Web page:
Critically, a person who renders tax advice relevant to the “existence, characterization, or amount of an entry on a return,” as tax attorneys often do, will be considered to have prepared the entry. When that advice leads to a position or entry that constitutes a substantial portion of the return, the advisor rises to the level of preparer.
If Bijou prepared a return for Uncle Bill’s emu conservancy (a partnership) in 2020, and Bill prepared his personal return in 2020, Bijou will not be considered the preparer of Bill’s individual return unless an item reported on the conservancy’s return is directly reflected on the individual return and constitutes a substantial portion of the individual return. Thus, when Bijou reported an incorrect loss on the conservancy’s return, and such loss flowed through to Bill’s return, Bijou is the preparer of Bill’s return. What happens if Bijou took an unreasonable position or was as reckless with Bill’s return as he has been known to be while trying to peel off a corner guard when curling under the influence?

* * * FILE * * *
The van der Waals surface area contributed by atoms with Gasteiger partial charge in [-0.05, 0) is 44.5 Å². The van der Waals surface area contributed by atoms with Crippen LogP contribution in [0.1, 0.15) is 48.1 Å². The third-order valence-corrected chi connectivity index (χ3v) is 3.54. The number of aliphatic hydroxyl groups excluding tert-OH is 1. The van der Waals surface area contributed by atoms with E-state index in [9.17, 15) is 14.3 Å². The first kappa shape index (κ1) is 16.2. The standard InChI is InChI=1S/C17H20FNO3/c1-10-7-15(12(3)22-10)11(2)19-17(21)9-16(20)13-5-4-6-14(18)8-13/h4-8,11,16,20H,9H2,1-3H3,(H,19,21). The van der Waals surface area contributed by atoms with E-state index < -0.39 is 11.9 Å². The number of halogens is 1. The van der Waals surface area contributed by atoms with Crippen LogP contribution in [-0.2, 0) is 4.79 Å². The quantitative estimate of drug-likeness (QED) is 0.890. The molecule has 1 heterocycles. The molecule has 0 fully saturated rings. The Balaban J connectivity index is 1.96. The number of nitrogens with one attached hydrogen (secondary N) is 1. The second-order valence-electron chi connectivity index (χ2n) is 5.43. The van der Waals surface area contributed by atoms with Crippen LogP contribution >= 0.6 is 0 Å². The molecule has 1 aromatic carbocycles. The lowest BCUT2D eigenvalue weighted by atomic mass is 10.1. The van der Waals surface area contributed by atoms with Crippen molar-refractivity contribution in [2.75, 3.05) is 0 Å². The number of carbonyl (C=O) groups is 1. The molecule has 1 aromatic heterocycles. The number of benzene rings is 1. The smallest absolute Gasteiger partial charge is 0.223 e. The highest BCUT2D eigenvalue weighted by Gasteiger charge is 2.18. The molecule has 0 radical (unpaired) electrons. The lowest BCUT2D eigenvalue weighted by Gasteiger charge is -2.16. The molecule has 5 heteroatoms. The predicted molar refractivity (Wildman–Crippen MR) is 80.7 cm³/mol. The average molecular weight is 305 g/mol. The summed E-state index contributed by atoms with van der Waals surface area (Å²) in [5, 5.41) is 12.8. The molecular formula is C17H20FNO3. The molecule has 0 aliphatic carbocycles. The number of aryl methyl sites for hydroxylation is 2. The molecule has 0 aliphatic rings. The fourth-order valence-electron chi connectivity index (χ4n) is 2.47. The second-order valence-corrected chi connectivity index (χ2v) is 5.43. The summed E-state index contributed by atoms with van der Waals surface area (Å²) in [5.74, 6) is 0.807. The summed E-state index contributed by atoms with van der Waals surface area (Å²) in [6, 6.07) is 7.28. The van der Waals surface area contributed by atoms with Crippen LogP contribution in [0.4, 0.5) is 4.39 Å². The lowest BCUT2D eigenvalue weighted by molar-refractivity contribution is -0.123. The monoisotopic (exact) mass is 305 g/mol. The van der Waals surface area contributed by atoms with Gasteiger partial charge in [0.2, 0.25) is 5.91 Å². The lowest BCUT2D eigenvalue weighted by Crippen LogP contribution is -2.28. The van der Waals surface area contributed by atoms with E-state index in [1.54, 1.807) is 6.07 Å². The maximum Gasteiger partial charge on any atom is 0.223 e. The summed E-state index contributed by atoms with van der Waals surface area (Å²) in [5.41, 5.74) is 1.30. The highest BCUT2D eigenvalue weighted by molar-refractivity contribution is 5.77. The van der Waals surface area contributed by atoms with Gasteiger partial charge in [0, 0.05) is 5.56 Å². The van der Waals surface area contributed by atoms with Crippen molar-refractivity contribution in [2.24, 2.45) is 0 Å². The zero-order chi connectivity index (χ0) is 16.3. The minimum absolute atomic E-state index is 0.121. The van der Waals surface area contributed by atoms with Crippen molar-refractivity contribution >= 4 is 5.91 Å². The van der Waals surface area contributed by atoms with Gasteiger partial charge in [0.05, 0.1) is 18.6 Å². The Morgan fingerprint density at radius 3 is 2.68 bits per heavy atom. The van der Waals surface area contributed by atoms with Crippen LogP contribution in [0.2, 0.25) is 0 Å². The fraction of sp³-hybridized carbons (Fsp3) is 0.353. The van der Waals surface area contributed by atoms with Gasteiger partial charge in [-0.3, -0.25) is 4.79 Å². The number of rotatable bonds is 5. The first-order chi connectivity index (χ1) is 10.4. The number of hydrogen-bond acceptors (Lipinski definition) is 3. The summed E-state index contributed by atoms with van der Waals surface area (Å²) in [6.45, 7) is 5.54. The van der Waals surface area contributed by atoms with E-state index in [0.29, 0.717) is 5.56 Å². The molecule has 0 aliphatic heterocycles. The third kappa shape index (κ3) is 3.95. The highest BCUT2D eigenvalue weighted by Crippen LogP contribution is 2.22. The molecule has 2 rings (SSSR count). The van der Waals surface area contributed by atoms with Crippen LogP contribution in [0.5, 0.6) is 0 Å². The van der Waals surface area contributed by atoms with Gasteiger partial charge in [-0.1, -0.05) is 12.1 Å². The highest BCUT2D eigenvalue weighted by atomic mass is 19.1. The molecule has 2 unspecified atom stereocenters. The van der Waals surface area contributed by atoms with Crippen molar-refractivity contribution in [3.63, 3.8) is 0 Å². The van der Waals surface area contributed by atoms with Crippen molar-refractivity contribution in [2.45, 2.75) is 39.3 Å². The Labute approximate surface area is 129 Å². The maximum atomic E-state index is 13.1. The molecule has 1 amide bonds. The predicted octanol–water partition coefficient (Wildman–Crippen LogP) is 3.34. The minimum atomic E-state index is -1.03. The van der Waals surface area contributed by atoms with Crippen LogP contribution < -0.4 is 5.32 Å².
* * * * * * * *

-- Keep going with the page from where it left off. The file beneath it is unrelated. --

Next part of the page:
Penalty for Understatement Due to an Unreasonable Position
The code imposes a penalty when a preparer adopts an “unreasonable position” or engages in “willful or reckless conduct” in preparing a return, but only if such untoward tax behavior results in an understatement of tax liability. Thus, no matter how badly Bijou bungles Bill’s return, if there is no understatement, no preparer penalty can be asserted. If there is an understatement, but it is based on an isolated mathematical or transcription error, a preparer penalty is unwarranted.